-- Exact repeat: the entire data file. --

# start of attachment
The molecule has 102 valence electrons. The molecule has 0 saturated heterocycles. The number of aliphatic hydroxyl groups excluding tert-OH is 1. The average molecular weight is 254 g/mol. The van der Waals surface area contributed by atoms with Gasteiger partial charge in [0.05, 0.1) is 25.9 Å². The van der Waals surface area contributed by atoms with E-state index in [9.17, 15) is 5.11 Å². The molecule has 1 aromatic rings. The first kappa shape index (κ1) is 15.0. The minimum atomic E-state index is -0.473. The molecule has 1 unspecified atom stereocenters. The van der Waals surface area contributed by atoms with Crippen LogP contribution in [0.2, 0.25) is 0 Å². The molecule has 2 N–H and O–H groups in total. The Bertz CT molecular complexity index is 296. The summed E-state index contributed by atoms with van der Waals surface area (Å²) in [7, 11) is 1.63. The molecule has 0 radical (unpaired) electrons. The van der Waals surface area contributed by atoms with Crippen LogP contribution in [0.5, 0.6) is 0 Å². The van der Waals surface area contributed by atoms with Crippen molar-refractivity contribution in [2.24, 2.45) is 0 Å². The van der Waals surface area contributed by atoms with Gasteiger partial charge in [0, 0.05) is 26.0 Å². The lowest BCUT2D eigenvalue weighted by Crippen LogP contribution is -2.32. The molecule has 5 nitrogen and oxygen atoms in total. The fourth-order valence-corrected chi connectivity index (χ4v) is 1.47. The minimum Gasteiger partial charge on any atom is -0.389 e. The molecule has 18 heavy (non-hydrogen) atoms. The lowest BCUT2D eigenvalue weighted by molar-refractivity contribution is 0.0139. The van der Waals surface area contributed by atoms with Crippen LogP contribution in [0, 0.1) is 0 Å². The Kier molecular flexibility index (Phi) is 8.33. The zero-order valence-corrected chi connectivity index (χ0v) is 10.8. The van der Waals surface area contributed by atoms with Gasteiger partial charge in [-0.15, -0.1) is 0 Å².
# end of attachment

The molecule has 102 valence electrons. The molecule has 0 saturated heterocycles. The number of aliphatic hydroxyl groups excluding tert-OH is 1. The average molecular weight is 254 g/mol. The van der Waals surface area contributed by atoms with Gasteiger partial charge in [0.05, 0.1) is 25.9 Å². The van der Waals surface area contributed by atoms with E-state index in [9.17, 15) is 5.11 Å². The molecule has 1 aromatic rings. The first kappa shape index (κ1) is 15.0. The minimum atomic E-state index is -0.473. The molecule has 1 unspecified atom stereocenters. The van der Waals surface area contributed by atoms with Crippen LogP contribution in [0.2, 0.25) is 0 Å². The molecule has 2 N–H and O–H groups in total. The Bertz CT molecular complexity index is 296. The summed E-state index contributed by atoms with van der Waals surface area (Å²) in [7, 11) is 1.63. The molecule has 0 radical (unpaired) electrons. The van der Waals surface area contributed by atoms with Crippen LogP contribution in [0.5, 0.6) is 0 Å². The van der Waals surface area contributed by atoms with Crippen molar-refractivity contribution in [2.24, 2.45) is 0 Å². The van der Waals surface area contributed by atoms with Gasteiger partial charge in [0, 0.05) is 26.0 Å². The lowest BCUT2D eigenvalue weighted by Crippen LogP contribution is -2.32. The molecule has 5 nitrogen and oxygen atoms in total. The fourth-order valence-corrected chi connectivity index (χ4v) is 1.47. The minimum Gasteiger partial charge on any atom is -0.389 e. The molecule has 18 heavy (non-hydrogen) atoms. The lowest BCUT2D eigenvalue weighted by molar-refractivity contribution is 0.0139. The van der Waals surface area contributed by atoms with Crippen LogP contribution in [0, 0.1) is 0 Å². The Kier molecular flexibility index (Phi) is 8.33. The zero-order valence-corrected chi connectivity index (χ0v) is 10.8. The van der Waals surface area contributed by atoms with Gasteiger partial charge in [-0.15, -0.1) is 0 Å².